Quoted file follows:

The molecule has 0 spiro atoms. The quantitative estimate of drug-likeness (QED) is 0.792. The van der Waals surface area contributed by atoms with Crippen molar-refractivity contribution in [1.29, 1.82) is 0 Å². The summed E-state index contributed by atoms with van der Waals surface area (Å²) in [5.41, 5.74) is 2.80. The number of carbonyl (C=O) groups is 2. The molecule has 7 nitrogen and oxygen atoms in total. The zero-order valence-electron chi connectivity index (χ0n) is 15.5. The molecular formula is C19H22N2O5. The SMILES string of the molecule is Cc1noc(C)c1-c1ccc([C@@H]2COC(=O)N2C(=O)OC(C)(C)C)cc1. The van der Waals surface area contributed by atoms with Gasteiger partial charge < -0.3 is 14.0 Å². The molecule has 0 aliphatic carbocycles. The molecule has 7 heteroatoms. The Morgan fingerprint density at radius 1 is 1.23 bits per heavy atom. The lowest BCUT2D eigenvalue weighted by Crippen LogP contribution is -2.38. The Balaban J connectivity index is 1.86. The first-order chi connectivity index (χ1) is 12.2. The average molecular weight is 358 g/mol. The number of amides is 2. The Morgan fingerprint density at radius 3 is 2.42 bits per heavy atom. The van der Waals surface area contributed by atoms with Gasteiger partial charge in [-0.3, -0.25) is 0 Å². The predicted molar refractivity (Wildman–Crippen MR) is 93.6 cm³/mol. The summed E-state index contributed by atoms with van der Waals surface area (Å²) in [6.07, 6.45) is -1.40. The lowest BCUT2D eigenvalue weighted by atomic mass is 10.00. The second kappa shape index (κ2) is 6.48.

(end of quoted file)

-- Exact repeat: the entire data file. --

The molecule has 0 spiro atoms. The quantitative estimate of drug-likeness (QED) is 0.792. The van der Waals surface area contributed by atoms with Crippen molar-refractivity contribution in [1.29, 1.82) is 0 Å². The summed E-state index contributed by atoms with van der Waals surface area (Å²) in [5.41, 5.74) is 2.80. The number of carbonyl (C=O) groups is 2. The molecule has 7 nitrogen and oxygen atoms in total. The zero-order valence-electron chi connectivity index (χ0n) is 15.5. The molecular formula is C19H22N2O5. The SMILES string of the molecule is Cc1noc(C)c1-c1ccc([C@@H]2COC(=O)N2C(=O)OC(C)(C)C)cc1. The van der Waals surface area contributed by atoms with Gasteiger partial charge < -0.3 is 14.0 Å². The molecule has 0 aliphatic carbocycles. The molecule has 7 heteroatoms. The Morgan fingerprint density at radius 1 is 1.23 bits per heavy atom. The lowest BCUT2D eigenvalue weighted by Crippen LogP contribution is -2.38. The Balaban J connectivity index is 1.86. The first-order chi connectivity index (χ1) is 12.2. The average molecular weight is 358 g/mol. The number of amides is 2. The Morgan fingerprint density at radius 3 is 2.42 bits per heavy atom. The van der Waals surface area contributed by atoms with Gasteiger partial charge in [-0.3, -0.25) is 0 Å². The predicted molar refractivity (Wildman–Crippen MR) is 93.6 cm³/mol. The summed E-state index contributed by atoms with van der Waals surface area (Å²) in [6.07, 6.45) is -1.40. The lowest BCUT2D eigenvalue weighted by atomic mass is 10.00. The second kappa shape index (κ2) is 6.48.